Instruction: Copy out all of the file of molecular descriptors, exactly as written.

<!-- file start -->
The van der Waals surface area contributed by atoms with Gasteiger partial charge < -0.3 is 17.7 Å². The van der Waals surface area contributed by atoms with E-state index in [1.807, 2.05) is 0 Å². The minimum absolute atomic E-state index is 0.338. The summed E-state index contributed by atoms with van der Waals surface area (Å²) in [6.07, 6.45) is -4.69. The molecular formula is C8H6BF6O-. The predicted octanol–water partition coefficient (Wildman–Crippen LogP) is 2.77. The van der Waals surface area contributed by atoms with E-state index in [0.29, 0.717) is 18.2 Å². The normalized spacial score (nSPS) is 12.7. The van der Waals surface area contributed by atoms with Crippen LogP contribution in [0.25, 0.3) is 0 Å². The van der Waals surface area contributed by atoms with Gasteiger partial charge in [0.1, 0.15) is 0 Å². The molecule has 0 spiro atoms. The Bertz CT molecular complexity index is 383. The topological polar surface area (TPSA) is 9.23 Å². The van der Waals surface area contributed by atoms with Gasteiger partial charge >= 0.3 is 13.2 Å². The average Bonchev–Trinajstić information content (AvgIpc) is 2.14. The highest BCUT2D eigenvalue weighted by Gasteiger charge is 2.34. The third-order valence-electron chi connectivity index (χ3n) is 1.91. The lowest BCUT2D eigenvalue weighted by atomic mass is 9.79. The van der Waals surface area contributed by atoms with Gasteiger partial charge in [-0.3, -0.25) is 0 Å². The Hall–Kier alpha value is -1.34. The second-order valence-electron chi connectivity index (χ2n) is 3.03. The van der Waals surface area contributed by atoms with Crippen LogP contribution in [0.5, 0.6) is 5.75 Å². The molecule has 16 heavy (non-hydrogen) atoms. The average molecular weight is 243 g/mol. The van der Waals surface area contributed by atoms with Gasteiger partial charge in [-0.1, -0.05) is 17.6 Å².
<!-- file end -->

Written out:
The van der Waals surface area contributed by atoms with Gasteiger partial charge < -0.3 is 17.7 Å². The van der Waals surface area contributed by atoms with E-state index in [1.807, 2.05) is 0 Å². The minimum absolute atomic E-state index is 0.338. The summed E-state index contributed by atoms with van der Waals surface area (Å²) in [6.07, 6.45) is -4.69. The molecular formula is C8H6BF6O-. The predicted octanol–water partition coefficient (Wildman–Crippen LogP) is 2.77. The van der Waals surface area contributed by atoms with E-state index in [0.29, 0.717) is 18.2 Å². The normalized spacial score (nSPS) is 12.7. The van der Waals surface area contributed by atoms with Crippen LogP contribution in [0.25, 0.3) is 0 Å². The van der Waals surface area contributed by atoms with Gasteiger partial charge in [0.1, 0.15) is 0 Å². The molecule has 0 spiro atoms. The Bertz CT molecular complexity index is 383. The topological polar surface area (TPSA) is 9.23 Å². The van der Waals surface area contributed by atoms with Gasteiger partial charge >= 0.3 is 13.2 Å². The average Bonchev–Trinajstić information content (AvgIpc) is 2.14. The highest BCUT2D eigenvalue weighted by Gasteiger charge is 2.34. The third-order valence-electron chi connectivity index (χ3n) is 1.91. The lowest BCUT2D eigenvalue weighted by atomic mass is 9.79. The van der Waals surface area contributed by atoms with Gasteiger partial charge in [-0.3, -0.25) is 0 Å². The Hall–Kier alpha value is -1.34. The second-order valence-electron chi connectivity index (χ2n) is 3.03. The van der Waals surface area contributed by atoms with Crippen LogP contribution in [0.5, 0.6) is 5.75 Å². The molecule has 16 heavy (non-hydrogen) atoms. The average molecular weight is 243 g/mol. The van der Waals surface area contributed by atoms with Gasteiger partial charge in [-0.1, -0.05) is 17.6 Å².